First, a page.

When dividing hostas, be sure to try to get most of the root ball out. They do not like being separated too much from their main root systems. Once you get the whole plant out of the ground, you can divide the shrub into clusters of 3 of the mini plants that construct the plant.  Dividing hostas in spring is typically our preferred time of year to do this activity so the hostas have the whole growing season to establish as new plants. Be sure to water thoroughly after dividing to ensure they can keep thriving.

How to Replant Hostas

Replanting hostas is beneficial when the plant has outgrown its current home. It will give the hosta shrub a chance to refresh the soil that is surrounding its roots and give beneficial nutrients to help it grow stronger. Similar to dividing the hostas, you should dig up the entire plant and try to keep as much of the root system intact as possible. Move the hostas to its new home and give it humus rich soil.

How to Prepare Hostas for Winter

Preparing hostas for winter is not a hard task but does take some attention. Maintain consistent watering throughout the summer and fall. If you are feeding hostas, stop feeding them in early fall to avoid encouraging new growth before dormancy. New growth is more susceptible to frost damage. After the first frost of the winter, trim the hostas back and discard the leaves. If you are in an area with long, cold winters you can place a layer of mulch or organic matter over the top of the hostas growing area to help insulate them during freezes. Warmer growing zones do not require mulch. Hostas in winter will die back to the ground.

What to Plant With Hostas

Hostas do well with other shade loving perennials. You can choose from a variety of different sizes, shapes, and colors to complement the big green hosta leaves. Colored hostas are a great way to bring uniqueness to your garden. Plants such as dayliliesholliesgardeniashydrangeas, or liriope will work well to flatter your colorful hostas.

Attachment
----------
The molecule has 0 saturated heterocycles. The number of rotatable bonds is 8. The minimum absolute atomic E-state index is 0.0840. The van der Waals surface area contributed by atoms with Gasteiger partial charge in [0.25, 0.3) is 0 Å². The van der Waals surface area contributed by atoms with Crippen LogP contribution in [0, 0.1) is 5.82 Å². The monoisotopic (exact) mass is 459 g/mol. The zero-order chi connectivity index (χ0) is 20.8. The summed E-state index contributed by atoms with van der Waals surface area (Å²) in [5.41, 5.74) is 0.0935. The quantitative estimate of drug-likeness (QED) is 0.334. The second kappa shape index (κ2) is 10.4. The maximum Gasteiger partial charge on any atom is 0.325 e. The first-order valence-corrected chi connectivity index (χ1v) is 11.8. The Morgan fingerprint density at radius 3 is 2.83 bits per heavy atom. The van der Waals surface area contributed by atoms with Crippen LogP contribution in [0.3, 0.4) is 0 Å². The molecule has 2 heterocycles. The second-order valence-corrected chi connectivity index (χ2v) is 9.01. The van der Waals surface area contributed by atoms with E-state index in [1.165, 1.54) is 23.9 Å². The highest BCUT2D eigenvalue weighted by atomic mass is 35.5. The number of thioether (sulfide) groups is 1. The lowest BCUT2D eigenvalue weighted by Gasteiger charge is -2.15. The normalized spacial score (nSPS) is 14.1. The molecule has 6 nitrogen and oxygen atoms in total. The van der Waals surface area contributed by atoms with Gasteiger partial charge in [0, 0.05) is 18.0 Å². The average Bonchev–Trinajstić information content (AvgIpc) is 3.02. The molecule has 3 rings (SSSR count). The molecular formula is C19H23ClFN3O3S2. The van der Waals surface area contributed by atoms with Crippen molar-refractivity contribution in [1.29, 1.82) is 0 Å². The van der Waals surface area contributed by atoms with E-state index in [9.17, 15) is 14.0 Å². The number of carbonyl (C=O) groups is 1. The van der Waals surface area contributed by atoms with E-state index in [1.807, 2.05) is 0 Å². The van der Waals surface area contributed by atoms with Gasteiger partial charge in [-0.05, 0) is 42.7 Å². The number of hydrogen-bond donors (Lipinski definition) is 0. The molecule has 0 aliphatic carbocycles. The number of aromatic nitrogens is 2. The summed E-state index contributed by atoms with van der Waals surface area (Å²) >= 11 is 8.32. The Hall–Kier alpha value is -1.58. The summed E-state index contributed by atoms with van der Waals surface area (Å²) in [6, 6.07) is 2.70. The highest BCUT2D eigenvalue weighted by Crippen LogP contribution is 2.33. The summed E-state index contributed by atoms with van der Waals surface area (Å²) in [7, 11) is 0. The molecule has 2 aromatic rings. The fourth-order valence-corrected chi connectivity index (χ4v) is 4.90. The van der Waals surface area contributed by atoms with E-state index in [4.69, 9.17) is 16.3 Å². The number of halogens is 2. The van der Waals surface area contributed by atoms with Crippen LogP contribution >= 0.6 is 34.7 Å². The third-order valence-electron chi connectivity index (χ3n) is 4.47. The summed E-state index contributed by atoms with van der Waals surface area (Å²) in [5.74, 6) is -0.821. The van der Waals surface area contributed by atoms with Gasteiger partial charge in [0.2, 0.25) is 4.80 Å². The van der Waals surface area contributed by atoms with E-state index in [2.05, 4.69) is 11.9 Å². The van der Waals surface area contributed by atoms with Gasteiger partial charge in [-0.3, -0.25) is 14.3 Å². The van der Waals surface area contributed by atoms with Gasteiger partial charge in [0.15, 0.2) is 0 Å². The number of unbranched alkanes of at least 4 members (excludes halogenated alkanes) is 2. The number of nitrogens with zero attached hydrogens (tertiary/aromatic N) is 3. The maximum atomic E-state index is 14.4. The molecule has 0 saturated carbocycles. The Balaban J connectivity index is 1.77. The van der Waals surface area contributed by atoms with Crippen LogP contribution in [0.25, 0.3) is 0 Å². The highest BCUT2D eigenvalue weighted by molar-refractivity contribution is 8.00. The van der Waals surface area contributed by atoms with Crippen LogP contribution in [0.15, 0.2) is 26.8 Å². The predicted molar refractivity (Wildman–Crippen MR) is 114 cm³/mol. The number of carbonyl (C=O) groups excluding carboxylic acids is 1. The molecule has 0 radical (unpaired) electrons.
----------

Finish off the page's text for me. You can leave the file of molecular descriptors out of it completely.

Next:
Landscaping With Hostas

You can plant hostas around trees or underneath small trees. Trees provide sufficient shade and protection from the hot sun. The hosta roots are not too wide and will not damage the tree roots. Other landscaping ideas for hostas include borders, shade gardens, and container gardening. 

 Do Deer Eat Hostas?

Deer love plants! Hostas are a tasty treat for passing deer and other animals if they are hungry enough. There are ways to safeguard your hostas from hungry deer.

Are Hostas Poisonous to Dogs?

When eaten in large quantities, hostas are poisonous and potentially lethal for dogs and other pets. The entire plant including stems, leaves, flowers, and roots is toxic if ingested. Contact your veterinarian if your pup has taken some bites of a hosta plant. 

How to Get Rid of Slugs on Hostas

Rainy conditions are optimum for slugs and since hostas are herbaceous perennials that love to stay consistently moist, the slugs may go after them. Some means of keeping them away include placing crushed eggshells around the diameter of the plant, slug bait, picking the slugs off by hand, and removing excess fallen leaves and debris in the garden area to help deter them. There are different types of hostas that are slug resistant.  

Recently viewed